Post Natal Depression – My Story
It was almost 19 years ago that I realised I had post-natal depression.
I was obsessed with losing weight (a bit of a song track to my life) and was visiting a Doctor who promised magic with a weekly weigh-in, some pills and a shot. I am not sure that I lost any weight but I did take the first step towards getting out from under the dark cloud of postnatal depression.
I will always be grateful to the doctor who realised that uncontrollable crying due to a static scale was not normal. She sat me down and talked to me – for far longer than the normal 10 minute session. I walked out with a prescription for Prozac and a terrible feeling of guilt that I wasn’t a good mother. That I couldn’t cope being a mother to my beautiful baby boy.
Over the years I have tried to reason out why I got postnatal depression. Was it because I went back to work full time too early. Was it because my baby had colic, and was honestly quite an awful sleeper. I know now that there is no reason why anyone gets post-natal depression. It is simply something that happens.
I am writing this post to share my experience, and to let anyone out there who is suffering from post-natal depression know that the key is recognising it and getting help. Help comes in many forms. For me it was through medicine, and meditation and the support of friends. Many years later I did quite a bit of counselling, and wished that had been an option 19 years ago.
I am not an expert at postnatal depression, merely a woman who has not forgotten the desolate loneliness and sense of helplessness.
The main thing for me was to admit I had it. And then accept the help that was offered.
For me, and I think like many other people, when I am in a bad place I tend to look inwards. So many times people have said to me – why didn’t you call? I just didn’t. I should have though.
As I said medication did help me, but what helped even more was the support of my friends. I remember weekends when I had help with David so I could go out for a little me time. And then the many Sunday’s that I spent with my friend who not only cheered me up, but helped me to realise that what I was ok and normal. May fabulous days where spent simply being together.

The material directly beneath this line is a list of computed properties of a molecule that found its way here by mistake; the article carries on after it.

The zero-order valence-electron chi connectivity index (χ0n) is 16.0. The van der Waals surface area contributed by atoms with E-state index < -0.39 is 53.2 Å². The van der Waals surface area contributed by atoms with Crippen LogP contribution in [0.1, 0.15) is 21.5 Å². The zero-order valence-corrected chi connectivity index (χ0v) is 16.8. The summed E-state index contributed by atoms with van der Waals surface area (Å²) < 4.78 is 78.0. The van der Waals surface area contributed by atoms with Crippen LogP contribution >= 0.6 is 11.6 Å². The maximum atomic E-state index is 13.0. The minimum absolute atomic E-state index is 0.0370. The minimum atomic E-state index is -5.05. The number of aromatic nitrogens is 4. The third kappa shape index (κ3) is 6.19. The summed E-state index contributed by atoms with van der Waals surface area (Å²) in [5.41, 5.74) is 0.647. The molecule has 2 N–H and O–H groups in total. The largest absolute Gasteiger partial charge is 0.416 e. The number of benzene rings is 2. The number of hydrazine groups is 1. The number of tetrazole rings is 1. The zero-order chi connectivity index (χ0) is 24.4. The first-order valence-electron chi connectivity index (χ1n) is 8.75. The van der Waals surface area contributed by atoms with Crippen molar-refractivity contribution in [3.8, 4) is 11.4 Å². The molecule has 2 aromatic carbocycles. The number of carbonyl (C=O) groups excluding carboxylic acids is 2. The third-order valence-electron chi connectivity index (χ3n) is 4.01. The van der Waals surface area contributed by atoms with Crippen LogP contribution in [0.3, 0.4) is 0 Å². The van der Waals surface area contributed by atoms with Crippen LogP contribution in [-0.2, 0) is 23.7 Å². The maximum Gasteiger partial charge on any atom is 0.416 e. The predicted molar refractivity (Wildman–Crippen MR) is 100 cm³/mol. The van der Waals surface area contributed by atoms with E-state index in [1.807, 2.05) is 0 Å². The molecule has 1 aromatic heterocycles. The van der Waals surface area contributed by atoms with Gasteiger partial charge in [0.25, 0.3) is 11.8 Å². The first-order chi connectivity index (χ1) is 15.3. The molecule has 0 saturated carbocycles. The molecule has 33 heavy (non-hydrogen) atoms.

Depression is a funny thing. It creeps up on you sometimes and by the time you realise you need help it has been a constant companion for a while. Once I started to come out of the fog, I gave myself a few laughs. I opened my bedside locker one day and honestly a whole pile of chocolate papers jumped out. The scary part was that I didn’t even remember eating them. Imagine crunching on calorific chocolate to make yourself feel better and then never even remembering the moment. It takes me a good while to eat a bar of chocolate these days – normally square by square. Now I find folded down bars of chocolate I have forgotten in the freezer, the fridge and the cupboard.
Each person’s experience is going to be different. I coped during the day at work and simply melted into a puddle of helplessness in the evenings and on weekends. I cried when my baby cried. I slept a lot. And of course I ate – which contributed to a cycle of feeling bad about myself.
It does get better. I know this now. But honestly believe that most people with post-natal depression could do with some sort of intervention be it medical or counselling.
Happy to correspond with anyone privately, or respond to comments.
It is funny that there are things that you never forget. I will never forget the joy of being a mother, or the time I suffered from postnatal depression. Very proud of a talented young man now.
Thanks for reading
Kerry Manning is an award winner blogger living in Co. Galway. She blogs over at FABULICIOUSFIFTY, a health and wellness blog about overcoming life's curveballs and being fabulous! Her blog is about positivity and how now matter what you face, you can be well.
This piece was originally published here and republished by us with premission from the author.